The Shangri-Las Meet The Supremes
With its soulful horns, dramatic strings, handclaps, and a nod to the girl-group sounds of the '60s, Amy Winehouse's fun and inventive "Rehab" serves as one of the year's most decadent — and, appropriate for its subject, most addictive — pleasures. "They tried to make me go to rehab / I said no, no, no," Winehouse sings on the captivating chorus. The tale of Winehouse's refusal to enter rehab at the request of her management company, "Rehab" has become a chart-topping sensation in recent weeks.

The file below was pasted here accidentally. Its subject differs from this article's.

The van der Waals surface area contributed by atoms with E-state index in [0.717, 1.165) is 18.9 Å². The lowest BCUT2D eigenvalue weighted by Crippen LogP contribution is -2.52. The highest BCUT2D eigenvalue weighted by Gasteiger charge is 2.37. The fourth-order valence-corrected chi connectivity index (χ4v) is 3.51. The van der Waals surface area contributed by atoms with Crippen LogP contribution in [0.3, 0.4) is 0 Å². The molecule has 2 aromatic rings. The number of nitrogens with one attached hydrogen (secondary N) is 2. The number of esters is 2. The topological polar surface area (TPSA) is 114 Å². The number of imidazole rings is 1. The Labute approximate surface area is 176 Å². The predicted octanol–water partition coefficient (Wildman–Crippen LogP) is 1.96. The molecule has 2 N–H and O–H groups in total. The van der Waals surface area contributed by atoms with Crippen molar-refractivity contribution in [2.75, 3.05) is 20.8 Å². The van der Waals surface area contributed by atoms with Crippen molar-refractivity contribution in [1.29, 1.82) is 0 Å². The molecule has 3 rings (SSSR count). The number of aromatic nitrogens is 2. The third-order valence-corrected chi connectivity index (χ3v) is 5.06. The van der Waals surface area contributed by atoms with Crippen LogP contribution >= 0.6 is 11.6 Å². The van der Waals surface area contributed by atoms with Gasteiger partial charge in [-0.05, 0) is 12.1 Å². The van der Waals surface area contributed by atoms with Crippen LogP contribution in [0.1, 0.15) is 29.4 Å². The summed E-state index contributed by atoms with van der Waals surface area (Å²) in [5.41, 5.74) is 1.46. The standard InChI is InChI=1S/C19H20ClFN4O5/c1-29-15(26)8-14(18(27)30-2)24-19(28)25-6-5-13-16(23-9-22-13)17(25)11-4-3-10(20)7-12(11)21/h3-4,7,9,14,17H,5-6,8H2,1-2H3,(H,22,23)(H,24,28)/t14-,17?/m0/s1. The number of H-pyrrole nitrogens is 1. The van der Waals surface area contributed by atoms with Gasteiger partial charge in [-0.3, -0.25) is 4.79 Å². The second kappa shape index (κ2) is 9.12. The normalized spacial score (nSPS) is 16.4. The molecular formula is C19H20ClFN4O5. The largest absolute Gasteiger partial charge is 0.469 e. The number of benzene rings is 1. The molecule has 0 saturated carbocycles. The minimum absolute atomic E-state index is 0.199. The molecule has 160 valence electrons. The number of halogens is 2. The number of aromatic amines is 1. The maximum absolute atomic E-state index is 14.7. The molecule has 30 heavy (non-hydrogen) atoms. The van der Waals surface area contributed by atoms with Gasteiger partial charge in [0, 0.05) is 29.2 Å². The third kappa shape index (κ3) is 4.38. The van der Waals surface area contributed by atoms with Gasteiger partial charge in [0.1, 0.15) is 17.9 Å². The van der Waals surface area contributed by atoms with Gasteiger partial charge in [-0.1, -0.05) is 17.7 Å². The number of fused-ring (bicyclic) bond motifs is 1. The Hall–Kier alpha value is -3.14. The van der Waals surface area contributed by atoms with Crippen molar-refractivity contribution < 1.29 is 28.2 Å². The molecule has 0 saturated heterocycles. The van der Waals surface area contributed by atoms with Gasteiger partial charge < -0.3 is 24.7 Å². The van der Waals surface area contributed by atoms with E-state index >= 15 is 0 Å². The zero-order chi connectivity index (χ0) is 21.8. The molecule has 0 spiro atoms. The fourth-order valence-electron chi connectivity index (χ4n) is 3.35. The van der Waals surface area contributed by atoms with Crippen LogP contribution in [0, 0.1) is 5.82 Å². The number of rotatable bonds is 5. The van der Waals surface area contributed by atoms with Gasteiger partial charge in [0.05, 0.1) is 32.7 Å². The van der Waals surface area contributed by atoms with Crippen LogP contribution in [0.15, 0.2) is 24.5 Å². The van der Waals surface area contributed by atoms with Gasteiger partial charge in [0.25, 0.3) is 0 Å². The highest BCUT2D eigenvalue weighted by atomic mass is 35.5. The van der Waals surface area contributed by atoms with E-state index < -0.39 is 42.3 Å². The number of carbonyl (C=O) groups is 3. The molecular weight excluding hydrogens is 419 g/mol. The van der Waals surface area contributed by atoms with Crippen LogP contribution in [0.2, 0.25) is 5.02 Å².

Like Lily Allen, another of 2007's brassy new singers, Winehouse is a young Londoner who draws on the musical past while telling tales about love and ex-lovers. Where Allen blends pop, ska and hip-hop, Winehouse combines '60s R&B and soul, blues and jazz. With a stack of black hair, an athletic trainer's body and a unique personal style, her look is as arresting as her subject matter.
Winehouse's soulful, smoky voice brings to mind a mixture of Etta James, Shirley Bassey and Shirley Ellis. For Winehouse, vintage is the vantage point, and "Rehab," like the album that spawned it, is a slice of rich soul that owes as much to The Shangri-Las as it does to The Supremes.
Listen to yesterday's 'Song of the Day.'
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